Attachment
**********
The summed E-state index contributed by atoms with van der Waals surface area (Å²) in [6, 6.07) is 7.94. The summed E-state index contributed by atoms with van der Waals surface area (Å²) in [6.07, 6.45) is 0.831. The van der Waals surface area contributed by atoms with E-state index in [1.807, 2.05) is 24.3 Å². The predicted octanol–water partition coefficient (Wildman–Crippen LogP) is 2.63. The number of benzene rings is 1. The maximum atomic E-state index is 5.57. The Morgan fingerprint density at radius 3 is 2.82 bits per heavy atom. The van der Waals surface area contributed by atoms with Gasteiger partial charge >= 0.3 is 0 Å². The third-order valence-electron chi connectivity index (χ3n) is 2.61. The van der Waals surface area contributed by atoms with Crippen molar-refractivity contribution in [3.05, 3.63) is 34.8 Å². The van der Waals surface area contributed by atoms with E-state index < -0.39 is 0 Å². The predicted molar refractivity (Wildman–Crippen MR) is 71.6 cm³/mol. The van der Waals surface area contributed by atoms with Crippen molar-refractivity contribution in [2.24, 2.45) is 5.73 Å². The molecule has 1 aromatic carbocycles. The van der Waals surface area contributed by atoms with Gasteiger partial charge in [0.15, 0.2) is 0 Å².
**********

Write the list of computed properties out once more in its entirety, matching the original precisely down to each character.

The summed E-state index contributed by atoms with van der Waals surface area (Å²) in [6, 6.07) is 7.94. The summed E-state index contributed by atoms with van der Waals surface area (Å²) in [6.07, 6.45) is 0.831. The van der Waals surface area contributed by atoms with E-state index in [1.807, 2.05) is 24.3 Å². The predicted octanol–water partition coefficient (Wildman–Crippen LogP) is 2.63. The number of benzene rings is 1. The maximum atomic E-state index is 5.57. The Morgan fingerprint density at radius 3 is 2.82 bits per heavy atom. The van der Waals surface area contributed by atoms with Gasteiger partial charge >= 0.3 is 0 Å². The third-order valence-electron chi connectivity index (χ3n) is 2.61. The van der Waals surface area contributed by atoms with Crippen molar-refractivity contribution in [3.05, 3.63) is 34.8 Å². The van der Waals surface area contributed by atoms with E-state index < -0.39 is 0 Å². The predicted molar refractivity (Wildman–Crippen MR) is 71.6 cm³/mol. The van der Waals surface area contributed by atoms with Crippen molar-refractivity contribution in [2.24, 2.45) is 5.73 Å². The molecule has 1 aromatic carbocycles. The van der Waals surface area contributed by atoms with Gasteiger partial charge in [0.15, 0.2) is 0 Å².